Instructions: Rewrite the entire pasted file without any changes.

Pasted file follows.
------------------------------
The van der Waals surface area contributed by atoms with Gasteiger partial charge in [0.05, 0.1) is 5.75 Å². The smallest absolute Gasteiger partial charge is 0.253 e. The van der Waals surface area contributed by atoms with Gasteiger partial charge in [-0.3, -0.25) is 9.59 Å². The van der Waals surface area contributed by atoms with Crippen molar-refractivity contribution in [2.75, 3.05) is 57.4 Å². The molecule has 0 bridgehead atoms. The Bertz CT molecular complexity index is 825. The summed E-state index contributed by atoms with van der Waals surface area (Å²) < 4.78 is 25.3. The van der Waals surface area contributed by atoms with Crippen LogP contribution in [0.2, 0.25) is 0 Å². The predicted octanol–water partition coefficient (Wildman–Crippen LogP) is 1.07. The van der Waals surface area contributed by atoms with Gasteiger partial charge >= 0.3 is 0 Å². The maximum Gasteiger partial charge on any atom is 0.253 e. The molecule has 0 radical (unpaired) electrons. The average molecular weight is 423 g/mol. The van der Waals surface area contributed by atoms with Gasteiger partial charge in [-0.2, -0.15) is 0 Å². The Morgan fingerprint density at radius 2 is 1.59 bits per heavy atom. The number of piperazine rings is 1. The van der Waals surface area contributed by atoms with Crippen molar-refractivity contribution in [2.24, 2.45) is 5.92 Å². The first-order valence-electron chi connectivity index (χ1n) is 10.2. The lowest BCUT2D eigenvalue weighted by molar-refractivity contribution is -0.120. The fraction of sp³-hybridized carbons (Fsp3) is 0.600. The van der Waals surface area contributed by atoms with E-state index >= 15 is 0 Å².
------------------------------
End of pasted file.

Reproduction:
The van der Waals surface area contributed by atoms with Gasteiger partial charge in [0.05, 0.1) is 5.75 Å². The smallest absolute Gasteiger partial charge is 0.253 e. The van der Waals surface area contributed by atoms with Gasteiger partial charge in [-0.3, -0.25) is 9.59 Å². The van der Waals surface area contributed by atoms with Crippen molar-refractivity contribution in [2.75, 3.05) is 57.4 Å². The molecule has 0 bridgehead atoms. The Bertz CT molecular complexity index is 825. The summed E-state index contributed by atoms with van der Waals surface area (Å²) < 4.78 is 25.3. The van der Waals surface area contributed by atoms with Crippen LogP contribution in [0.2, 0.25) is 0 Å². The predicted octanol–water partition coefficient (Wildman–Crippen LogP) is 1.07. The van der Waals surface area contributed by atoms with Gasteiger partial charge >= 0.3 is 0 Å². The maximum Gasteiger partial charge on any atom is 0.253 e. The molecule has 0 radical (unpaired) electrons. The average molecular weight is 423 g/mol. The van der Waals surface area contributed by atoms with Gasteiger partial charge in [-0.2, -0.15) is 0 Å². The Morgan fingerprint density at radius 2 is 1.59 bits per heavy atom. The number of piperazine rings is 1. The van der Waals surface area contributed by atoms with Crippen molar-refractivity contribution in [2.24, 2.45) is 5.92 Å². The first-order valence-electron chi connectivity index (χ1n) is 10.2. The lowest BCUT2D eigenvalue weighted by molar-refractivity contribution is -0.120. The fraction of sp³-hybridized carbons (Fsp3) is 0.600. The van der Waals surface area contributed by atoms with E-state index >= 15 is 0 Å².